The Changing Newsroom: Gains and Losses in Today’s Papers
It has fewer pages than three years ago, the paper stock is thinner, and the stories are shorter. There is less foreign and national news, less space devoted to science, the arts, features and a range of specialized subjects. These are just some of the changes documented in a new report by the Project for Excellence in Journalism that examines the resources in American newsrooms at a critical time.
Tracking China’s Earthquake on TV and the Internet – Part II
In a second dispatch, our Beijing correspondent reports that Chinese TV is back to being the voice of the government. Meanwhile, the internet has become a more wild-west version of itself, with a virtual explosion of content that runs the gamut from informative to creative, irresponsible, angry, maudlin…
Tracking China’s Earthquake on TV and the Internet
While the internet proved to be a faster and more varied source of news about the disaster, Chinese television reports have shown an unprecedented absence of censorship: “The faces in these productions tell everything. The soldiers are young; the grief is raw; the eyes are desperate.”
The Daily Show: Journalism, Satire or Just Laughs?
An examination of whether America’s 4th-ranked journalist, Jon Stewart, is really the host of a news program.
So, Just How Different Is Rupert Murdoch’s New Wall Street Journal?
A Project for Excellence in Journalism content study finds that, to date, the newly staked out battleground between the Journal and Times seems to be located mostly on the playing field of politics.
Network News Signing Off?
Speculation over Katie Couric’s future as anchor of the CBS Evening News has raised the broader question of how long the three nightly network news broadcasts will be able to survive.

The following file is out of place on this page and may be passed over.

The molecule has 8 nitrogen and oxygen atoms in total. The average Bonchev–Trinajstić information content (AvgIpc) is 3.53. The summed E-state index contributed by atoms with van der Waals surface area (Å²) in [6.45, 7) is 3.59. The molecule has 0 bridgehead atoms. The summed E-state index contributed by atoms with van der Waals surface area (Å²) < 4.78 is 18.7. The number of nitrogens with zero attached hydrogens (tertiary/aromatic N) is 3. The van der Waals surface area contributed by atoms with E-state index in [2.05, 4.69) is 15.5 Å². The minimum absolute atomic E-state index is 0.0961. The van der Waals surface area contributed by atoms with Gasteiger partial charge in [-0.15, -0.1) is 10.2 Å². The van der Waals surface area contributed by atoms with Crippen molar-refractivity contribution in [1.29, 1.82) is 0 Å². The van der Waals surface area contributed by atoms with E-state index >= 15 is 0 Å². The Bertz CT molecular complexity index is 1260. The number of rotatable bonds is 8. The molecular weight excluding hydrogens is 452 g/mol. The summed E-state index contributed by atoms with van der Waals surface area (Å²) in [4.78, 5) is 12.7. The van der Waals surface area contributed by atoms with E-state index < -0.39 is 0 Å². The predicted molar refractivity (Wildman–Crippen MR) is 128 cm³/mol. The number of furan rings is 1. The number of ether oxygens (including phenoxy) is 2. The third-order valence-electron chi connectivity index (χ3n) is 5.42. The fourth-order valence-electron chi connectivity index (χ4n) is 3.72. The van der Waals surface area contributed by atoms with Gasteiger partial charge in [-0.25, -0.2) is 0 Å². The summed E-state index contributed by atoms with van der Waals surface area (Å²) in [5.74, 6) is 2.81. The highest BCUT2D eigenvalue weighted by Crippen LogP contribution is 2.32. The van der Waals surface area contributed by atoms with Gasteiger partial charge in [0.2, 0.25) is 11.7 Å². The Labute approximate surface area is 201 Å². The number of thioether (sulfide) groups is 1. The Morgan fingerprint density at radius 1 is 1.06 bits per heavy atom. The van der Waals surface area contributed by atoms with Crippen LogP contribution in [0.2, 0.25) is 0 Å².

State of the News Media 2008
The Project for Excellence in Journalism’s annual report finds that the current crisis in journalism may be less the loss of audience than the decoupling of news and advertising. On the upside, some news organizations have become places of risk and innovation with growing connection with audiences.
The Internet’s Broader Role in Campaign 2008
The internet is living up to its potential as a major source for news about the presidential races. Nearly a quarter of Americans say they regularly learn something about the campaign from the internet, almost double the percentage at a comparable point in 2004.
Small Audience For Murdoch’s Dow Jones Deal, Few Expect Change
A majority of Americans who are following the story of publisher Rupert Murdoch’s purchase of the Wall Street Journal say the sale will have little or no impact on the quality of the newspaper.
Publisher Murdoch’s U.S. Track Record
In light of his apparently successful bid to buy Down Jones, what is Rupert Murdoch’s record in the American newspaper business?